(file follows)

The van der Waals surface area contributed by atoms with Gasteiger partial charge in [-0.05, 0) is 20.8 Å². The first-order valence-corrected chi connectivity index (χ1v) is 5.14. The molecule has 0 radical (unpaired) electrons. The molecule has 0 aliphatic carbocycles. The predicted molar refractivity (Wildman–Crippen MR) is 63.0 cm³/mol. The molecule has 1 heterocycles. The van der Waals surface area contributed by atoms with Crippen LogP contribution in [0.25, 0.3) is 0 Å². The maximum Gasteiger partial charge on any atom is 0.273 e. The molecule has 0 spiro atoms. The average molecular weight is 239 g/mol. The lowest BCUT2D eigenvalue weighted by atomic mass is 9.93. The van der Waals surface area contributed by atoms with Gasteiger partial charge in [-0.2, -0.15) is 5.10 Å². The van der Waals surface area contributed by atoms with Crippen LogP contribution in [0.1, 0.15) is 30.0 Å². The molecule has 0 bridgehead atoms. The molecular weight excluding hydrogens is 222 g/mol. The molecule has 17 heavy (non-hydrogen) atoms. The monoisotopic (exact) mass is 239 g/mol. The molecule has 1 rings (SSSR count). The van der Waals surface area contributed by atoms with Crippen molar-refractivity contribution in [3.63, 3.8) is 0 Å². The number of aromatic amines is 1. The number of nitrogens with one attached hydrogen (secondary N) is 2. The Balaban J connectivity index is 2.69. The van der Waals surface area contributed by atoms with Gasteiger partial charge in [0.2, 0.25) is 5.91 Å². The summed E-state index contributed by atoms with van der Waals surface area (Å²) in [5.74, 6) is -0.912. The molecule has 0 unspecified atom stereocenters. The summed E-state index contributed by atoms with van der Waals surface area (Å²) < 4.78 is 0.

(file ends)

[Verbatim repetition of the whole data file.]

The van der Waals surface area contributed by atoms with Gasteiger partial charge in [-0.05, 0) is 20.8 Å². The first-order valence-corrected chi connectivity index (χ1v) is 5.14. The molecule has 0 radical (unpaired) electrons. The molecule has 0 aliphatic carbocycles. The predicted molar refractivity (Wildman–Crippen MR) is 63.0 cm³/mol. The molecule has 1 heterocycles. The van der Waals surface area contributed by atoms with Crippen LogP contribution in [0.25, 0.3) is 0 Å². The maximum Gasteiger partial charge on any atom is 0.273 e. The molecule has 0 spiro atoms. The average molecular weight is 239 g/mol. The lowest BCUT2D eigenvalue weighted by atomic mass is 9.93. The van der Waals surface area contributed by atoms with Gasteiger partial charge in [-0.2, -0.15) is 5.10 Å². The van der Waals surface area contributed by atoms with Crippen LogP contribution in [0.1, 0.15) is 30.0 Å². The molecule has 0 bridgehead atoms. The molecular weight excluding hydrogens is 222 g/mol. The molecule has 17 heavy (non-hydrogen) atoms. The monoisotopic (exact) mass is 239 g/mol. The molecule has 1 rings (SSSR count). The van der Waals surface area contributed by atoms with Crippen molar-refractivity contribution in [3.63, 3.8) is 0 Å². The number of aromatic amines is 1. The number of nitrogens with one attached hydrogen (secondary N) is 2. The Balaban J connectivity index is 2.69. The van der Waals surface area contributed by atoms with Gasteiger partial charge in [0.2, 0.25) is 5.91 Å². The summed E-state index contributed by atoms with van der Waals surface area (Å²) in [5.74, 6) is -0.912. The molecule has 0 unspecified atom stereocenters. The summed E-state index contributed by atoms with van der Waals surface area (Å²) < 4.78 is 0.